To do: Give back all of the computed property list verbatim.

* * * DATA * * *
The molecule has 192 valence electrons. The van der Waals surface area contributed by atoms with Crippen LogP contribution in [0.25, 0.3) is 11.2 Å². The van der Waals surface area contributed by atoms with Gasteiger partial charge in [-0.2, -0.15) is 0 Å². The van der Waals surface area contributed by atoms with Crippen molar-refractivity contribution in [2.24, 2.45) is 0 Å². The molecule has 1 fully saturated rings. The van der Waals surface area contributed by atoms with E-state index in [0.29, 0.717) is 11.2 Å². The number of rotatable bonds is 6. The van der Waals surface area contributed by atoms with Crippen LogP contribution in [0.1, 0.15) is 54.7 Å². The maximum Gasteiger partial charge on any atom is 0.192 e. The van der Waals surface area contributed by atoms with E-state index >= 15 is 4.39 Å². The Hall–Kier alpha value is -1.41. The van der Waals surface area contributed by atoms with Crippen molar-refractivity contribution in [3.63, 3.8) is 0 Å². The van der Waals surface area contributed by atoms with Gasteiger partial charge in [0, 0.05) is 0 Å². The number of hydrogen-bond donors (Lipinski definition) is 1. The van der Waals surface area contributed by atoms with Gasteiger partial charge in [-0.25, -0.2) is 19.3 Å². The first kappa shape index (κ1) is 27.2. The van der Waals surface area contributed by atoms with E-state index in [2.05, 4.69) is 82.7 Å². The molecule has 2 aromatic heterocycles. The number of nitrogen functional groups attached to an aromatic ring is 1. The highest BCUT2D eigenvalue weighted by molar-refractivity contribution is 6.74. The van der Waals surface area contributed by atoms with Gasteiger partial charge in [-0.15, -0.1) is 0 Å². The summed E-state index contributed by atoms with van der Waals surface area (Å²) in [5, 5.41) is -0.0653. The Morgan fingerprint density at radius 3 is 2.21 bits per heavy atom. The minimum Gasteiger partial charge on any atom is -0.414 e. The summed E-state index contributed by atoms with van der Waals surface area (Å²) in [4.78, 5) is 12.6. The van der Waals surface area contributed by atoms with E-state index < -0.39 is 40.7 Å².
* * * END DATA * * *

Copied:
The molecule has 192 valence electrons. The van der Waals surface area contributed by atoms with Crippen LogP contribution in [0.25, 0.3) is 11.2 Å². The van der Waals surface area contributed by atoms with Gasteiger partial charge in [-0.2, -0.15) is 0 Å². The van der Waals surface area contributed by atoms with Crippen molar-refractivity contribution in [2.24, 2.45) is 0 Å². The molecule has 1 fully saturated rings. The van der Waals surface area contributed by atoms with E-state index in [0.29, 0.717) is 11.2 Å². The number of rotatable bonds is 6. The van der Waals surface area contributed by atoms with Crippen LogP contribution in [0.1, 0.15) is 54.7 Å². The maximum Gasteiger partial charge on any atom is 0.192 e. The van der Waals surface area contributed by atoms with E-state index >= 15 is 4.39 Å². The Hall–Kier alpha value is -1.41. The van der Waals surface area contributed by atoms with Crippen molar-refractivity contribution in [3.63, 3.8) is 0 Å². The van der Waals surface area contributed by atoms with Gasteiger partial charge in [0, 0.05) is 0 Å². The number of hydrogen-bond donors (Lipinski definition) is 1. The van der Waals surface area contributed by atoms with Gasteiger partial charge in [-0.25, -0.2) is 19.3 Å². The first kappa shape index (κ1) is 27.2. The van der Waals surface area contributed by atoms with E-state index in [2.05, 4.69) is 82.7 Å². The molecule has 2 aromatic heterocycles. The number of nitrogen functional groups attached to an aromatic ring is 1. The highest BCUT2D eigenvalue weighted by molar-refractivity contribution is 6.74. The van der Waals surface area contributed by atoms with Gasteiger partial charge in [-0.15, -0.1) is 0 Å². The summed E-state index contributed by atoms with van der Waals surface area (Å²) in [5, 5.41) is -0.0653. The Morgan fingerprint density at radius 3 is 2.21 bits per heavy atom. The minimum Gasteiger partial charge on any atom is -0.414 e. The summed E-state index contributed by atoms with van der Waals surface area (Å²) in [4.78, 5) is 12.6. The van der Waals surface area contributed by atoms with E-state index < -0.39 is 40.7 Å².